October 17, 2003

Thomas Coleman, executive director of Unmarried America, said unmarried households are ‘actual majorities’ in 13 states, 132 congressional districts, and more than 300 cities. (Photo by Michael Wise)

Advocacy group decries discrimination against singles

‘Unmarried America’ calls on gay and
straight singles to fight back


Unmarried Americans, both gay and straight, tend to pay higher taxes and receive fewer employee and government benefits than their married counterparts, despite the fact that they head 49.4 percent of the nation’s households, a singles’ advocacy groups says.

Unmarried America, which bills itself as a national equal rights organization for unmarried people, is calling on Congress and the Bush administration to put an end to what it says are a litany of inequities faced by single people.

At a Capitol Hill briefing last month, Thomas Coleman, the group’s executive director, said unmarried households are “actual majorities” in 13 states, 132 congressional districts, and more than 300 cities.

“With the United States on the verge of becoming an unmarried majority nation in terms of living arrangements, it is time for elected officials to take a crash course on equal rights,” he said. “It’s time for Congress to define marital status discrimination as an unacceptable form of behavior.”

Coleman said he is sympathetic to efforts by gay rights groups to seek legalization of same-sex civil marriage. But he said he is also concerned that gay groups may not be paying enough attention to gay singles.

Single gays are often denied “equal pay” compensation packages available to gay couples through employee domestic partner plans, according to Coleman. Single gays work the same hours and perform the same duties as heterosexual married co-workers and “coupled” gay co-workers, he said. Yet the married workers and gay workers with partners often are eligible for thousands of dollars worth of benefits in spousal and domestic partner programs that are unavailable to the single gay workers.

“The ideal benefit plan would be a ‘cafeteria’ plan, where singles and coupled people get the full, equal benefits,” he said.

He said that Unmarried America seeks to represent a wide range of unmarried people, including gay and straight singles and gay and straight domestic partners.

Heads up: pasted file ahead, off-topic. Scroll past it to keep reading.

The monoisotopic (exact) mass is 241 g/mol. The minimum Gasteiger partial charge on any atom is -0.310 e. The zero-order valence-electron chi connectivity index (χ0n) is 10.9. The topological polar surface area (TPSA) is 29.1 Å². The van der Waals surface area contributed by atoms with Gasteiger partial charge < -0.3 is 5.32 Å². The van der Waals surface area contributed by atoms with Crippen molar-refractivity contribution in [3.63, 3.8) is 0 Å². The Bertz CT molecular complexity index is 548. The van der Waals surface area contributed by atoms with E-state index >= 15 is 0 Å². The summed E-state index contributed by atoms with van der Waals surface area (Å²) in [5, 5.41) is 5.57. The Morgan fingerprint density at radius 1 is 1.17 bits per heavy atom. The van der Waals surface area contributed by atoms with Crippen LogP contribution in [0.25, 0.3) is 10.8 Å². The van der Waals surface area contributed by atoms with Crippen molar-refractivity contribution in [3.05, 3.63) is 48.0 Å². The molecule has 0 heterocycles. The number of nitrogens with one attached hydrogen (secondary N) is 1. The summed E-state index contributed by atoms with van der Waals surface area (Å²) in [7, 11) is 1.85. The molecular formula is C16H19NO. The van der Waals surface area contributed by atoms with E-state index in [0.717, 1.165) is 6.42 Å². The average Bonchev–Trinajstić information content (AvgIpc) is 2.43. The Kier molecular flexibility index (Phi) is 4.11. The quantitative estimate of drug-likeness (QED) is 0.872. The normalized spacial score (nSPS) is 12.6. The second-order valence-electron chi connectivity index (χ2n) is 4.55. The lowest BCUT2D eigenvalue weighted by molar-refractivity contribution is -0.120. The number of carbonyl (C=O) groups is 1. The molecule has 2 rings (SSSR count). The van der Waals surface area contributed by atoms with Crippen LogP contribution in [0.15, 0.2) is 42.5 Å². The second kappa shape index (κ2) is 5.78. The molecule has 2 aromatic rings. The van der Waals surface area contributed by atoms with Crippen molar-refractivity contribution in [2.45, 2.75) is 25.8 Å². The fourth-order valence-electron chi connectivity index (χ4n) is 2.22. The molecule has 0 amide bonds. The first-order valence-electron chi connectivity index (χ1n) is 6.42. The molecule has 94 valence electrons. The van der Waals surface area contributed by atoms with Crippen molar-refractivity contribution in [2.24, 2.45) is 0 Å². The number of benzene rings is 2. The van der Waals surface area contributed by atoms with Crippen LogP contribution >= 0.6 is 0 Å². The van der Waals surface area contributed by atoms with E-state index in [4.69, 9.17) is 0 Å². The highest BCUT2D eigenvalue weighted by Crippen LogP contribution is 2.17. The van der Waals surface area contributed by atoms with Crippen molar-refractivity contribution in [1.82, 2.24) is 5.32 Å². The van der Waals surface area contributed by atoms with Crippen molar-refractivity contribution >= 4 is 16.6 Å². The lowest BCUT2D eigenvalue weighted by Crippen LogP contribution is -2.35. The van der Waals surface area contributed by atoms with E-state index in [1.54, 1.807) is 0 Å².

Officials with Unmarried America said research they conducted uncovered the following inequities faced by single Americans, both gay and straight:

  • The U.S. Civil Rights Commission and the federal Equal Employment Opportunity Commission lack any authority to study or crack down against employment discrimination based on marital status because there is no protection against employment discrimination in federal law based on marital status except in the area of credit from financial institutions.
  • Unmarried workers pay the same Social Security taxes but get fewer benefits out of the Social Security system. If an unmarried worker dies shortly before retirement, for example, the worker forfeits everything he or she has paid into the system. But if a married worker dies just prior to retirement age, his or her surviving spouse is eligible for a survivor’s death benefit “for years.”
  • Although Congress is leaning toward eliminating the so-called “marriage penalty” in the federal tax code, it is unlikely to also eliminate what Unmarried America calls the “singles’ penalty” — the requirement of single people to pay income taxes on lower levels of income than married couples, who can file joint income tax returns.

Craig Howell, former president of the D.C. Gay & Lesbian Activists Alliance, said GLAA has advocated on behalf of gay singles since the group was founded in the early 1970s, but has found that few rank and file gays are interested in such issues.

“Very few single people identify as single,” Howell said. “They view themselves as either planning to marry or as widows or widowers.” Howell said gay and straight singles don’t seem to mind losing out on the type of benefits and privileges that Unmarried America is advocating for.

“I believe in their cause,” Howell said. “But there is a fundamental problem — a lack of commitment on the part of single people.”